A a final replacement I ordered the new “Qi Gravity Cradle Wireless Charging Mount”. I do not like to fiddle with cables when using a phone that accepts wireless charging, and this Qi cradle has a bracket to hold your phone while using the cradle in its intended position: vertically! That should lessen the need to tighten the grip strongly, hopefully avoiding the fate of its predecessor. Time will tell if that’s true ;-)

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The past few days our home intranet WiFi wasn’t performing as well as previously. But everything I needed worked OK (I telework on a machine that connects to the intranet/internet by cable) and my family did not complain, so all was more or less well.

Until our daughter needed to print out papers to prepare for the upcoming exams at uni. Each time she tried to print, the printer would work OK for two pages, and then the Mac complained about an unresponsive printer. So I spent an hour checking the (or even resetting!) configuration of the router and the WiFi range extender, trying to figure out on what IP address all the devices in our home were to be found. In the end, it was almost by accident that I noticed (in Fing on Android) that there existed one device on our little network with a strange identification: ‘Ikea’ was listed as brand, and ‘Xerox’ as the name of the device…

There’s the Ikea hub, close to our router…

Disconnecting the Ikea Trådfri WiFi hub brought the printer to life without any further issues, making it clear that the Ikea hub and the printer had somehow managed to “use” the same IP address Reconnecting the Idea hub a bit later I did check that it received another, unused IP address – just as I expected that to happen all the time.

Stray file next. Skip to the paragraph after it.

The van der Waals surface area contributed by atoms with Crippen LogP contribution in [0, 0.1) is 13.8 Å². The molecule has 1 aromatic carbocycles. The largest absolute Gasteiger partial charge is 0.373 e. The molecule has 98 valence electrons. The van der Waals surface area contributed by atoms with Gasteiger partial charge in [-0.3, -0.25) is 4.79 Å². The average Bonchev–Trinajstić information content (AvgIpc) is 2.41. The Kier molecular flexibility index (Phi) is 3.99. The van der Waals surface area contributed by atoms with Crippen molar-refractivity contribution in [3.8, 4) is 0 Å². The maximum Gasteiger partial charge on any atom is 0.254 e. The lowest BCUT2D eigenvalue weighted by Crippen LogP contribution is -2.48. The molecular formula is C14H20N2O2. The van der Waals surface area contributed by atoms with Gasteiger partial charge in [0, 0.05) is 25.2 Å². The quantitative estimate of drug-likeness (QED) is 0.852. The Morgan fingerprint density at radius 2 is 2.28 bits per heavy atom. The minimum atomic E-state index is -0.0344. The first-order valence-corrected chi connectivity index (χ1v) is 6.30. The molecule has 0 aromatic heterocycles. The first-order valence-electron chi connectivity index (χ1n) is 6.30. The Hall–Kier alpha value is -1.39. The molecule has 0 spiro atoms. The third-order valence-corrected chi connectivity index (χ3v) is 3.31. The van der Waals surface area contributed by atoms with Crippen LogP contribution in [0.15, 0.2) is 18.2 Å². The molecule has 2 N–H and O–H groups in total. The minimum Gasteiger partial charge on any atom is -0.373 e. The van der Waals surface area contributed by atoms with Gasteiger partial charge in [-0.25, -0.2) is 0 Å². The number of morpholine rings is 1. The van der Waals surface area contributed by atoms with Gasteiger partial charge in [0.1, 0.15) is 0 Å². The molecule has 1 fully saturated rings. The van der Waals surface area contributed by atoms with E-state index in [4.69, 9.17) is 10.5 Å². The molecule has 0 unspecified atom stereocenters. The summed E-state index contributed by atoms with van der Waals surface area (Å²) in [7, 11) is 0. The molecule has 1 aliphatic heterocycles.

I have no explanation for that situation, since I did not force any device to use a fixed IP address on our intranet. But the situation caused a lot of frustration! I would have thought this kind of mix up could be solved by the router software, but clearly it did not.

As a sidenote, let me tell you that my daughter proposed to buy a new, “better” printer. Of course this would also have solved the problem, since a new device would (hopefully) have received a hew IP address. But that would have meant throwing away a perfectly good printer – just because of a software failure on the router. Or is there a better explanation for what occurred here?